Human ESC-Derived Dopamine Neurons Show Similar Preclinical Efficacy and Potency to Fetal Neurons when Grafted in a Rat Model of Parkinson's Disease.
Research output: Contribution to journal › Article
Considerable progress has been made in generating fully functional and transplantable dopamine neurons from human embryonic stem cells (hESCs). Before these cells can be used for cell replacement therapy in Parkinson's disease (PD), it is important to verify their functional properties and efficacy in animal models. Here we provide a comprehensive preclinical assessment of hESC-derived midbrain dopamine neurons in a rat model of PD. We show long-term survival and functionality using clinically relevant MRI and PET imaging techniques and demonstrate efficacy in restoration of motor function with a potency comparable to that seen with human fetal dopamine neurons. Furthermore, we show that hESC-derived dopamine neurons can project sufficiently long distances for use in humans, fully regenerate midbrain-to-forebrain projections, and innervate correct target structures. This provides strong preclinical support for clinical translation of hESC-derived dopamine neurons using approaches similar to those established with fetal cells for the treatment of Parkinson's disease.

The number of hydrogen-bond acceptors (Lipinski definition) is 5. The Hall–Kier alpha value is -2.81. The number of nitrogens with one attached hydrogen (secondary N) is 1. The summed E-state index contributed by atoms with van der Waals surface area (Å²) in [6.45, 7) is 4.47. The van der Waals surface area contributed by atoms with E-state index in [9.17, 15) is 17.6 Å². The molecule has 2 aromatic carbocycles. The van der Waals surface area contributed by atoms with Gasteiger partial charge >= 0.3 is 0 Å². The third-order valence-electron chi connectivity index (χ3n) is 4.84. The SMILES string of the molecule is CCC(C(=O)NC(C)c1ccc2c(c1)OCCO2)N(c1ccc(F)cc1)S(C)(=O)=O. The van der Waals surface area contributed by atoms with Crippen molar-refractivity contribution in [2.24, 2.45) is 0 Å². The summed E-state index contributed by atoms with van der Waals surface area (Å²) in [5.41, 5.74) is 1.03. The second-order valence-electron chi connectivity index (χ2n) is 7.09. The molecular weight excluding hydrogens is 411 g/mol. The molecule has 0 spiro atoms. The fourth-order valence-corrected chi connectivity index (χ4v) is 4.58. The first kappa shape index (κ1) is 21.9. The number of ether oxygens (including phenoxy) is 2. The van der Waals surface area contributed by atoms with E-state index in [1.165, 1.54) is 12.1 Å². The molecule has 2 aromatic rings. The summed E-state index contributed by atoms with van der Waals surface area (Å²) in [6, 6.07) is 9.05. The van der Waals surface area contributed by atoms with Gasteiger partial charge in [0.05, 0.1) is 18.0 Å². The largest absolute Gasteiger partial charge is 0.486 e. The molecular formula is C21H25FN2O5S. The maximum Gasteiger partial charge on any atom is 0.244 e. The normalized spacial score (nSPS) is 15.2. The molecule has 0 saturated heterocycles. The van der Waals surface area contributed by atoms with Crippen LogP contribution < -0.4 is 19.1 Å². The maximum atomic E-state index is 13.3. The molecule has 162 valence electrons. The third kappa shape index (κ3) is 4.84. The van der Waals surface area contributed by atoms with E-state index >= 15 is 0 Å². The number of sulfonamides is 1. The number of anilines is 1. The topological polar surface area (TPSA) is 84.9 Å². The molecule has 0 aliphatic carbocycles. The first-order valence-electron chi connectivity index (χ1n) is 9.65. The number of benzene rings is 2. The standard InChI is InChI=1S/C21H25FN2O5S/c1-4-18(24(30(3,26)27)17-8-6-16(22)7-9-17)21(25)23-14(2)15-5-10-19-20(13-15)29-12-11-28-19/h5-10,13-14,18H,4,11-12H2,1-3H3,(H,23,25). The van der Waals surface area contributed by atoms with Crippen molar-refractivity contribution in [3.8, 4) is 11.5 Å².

|Research areas and keywords||
Subject classification (UKÄ) – MANDATORY
|Journal||Cell Stem Cell|
|Publication status||Published - 2014|
The information about affiliations in this record was updated in December 2015. The record was previously connected to the following departments: Neurobiology (013212024), Stem Cell Center (013022011), Developmental Neurobiology (013210001)
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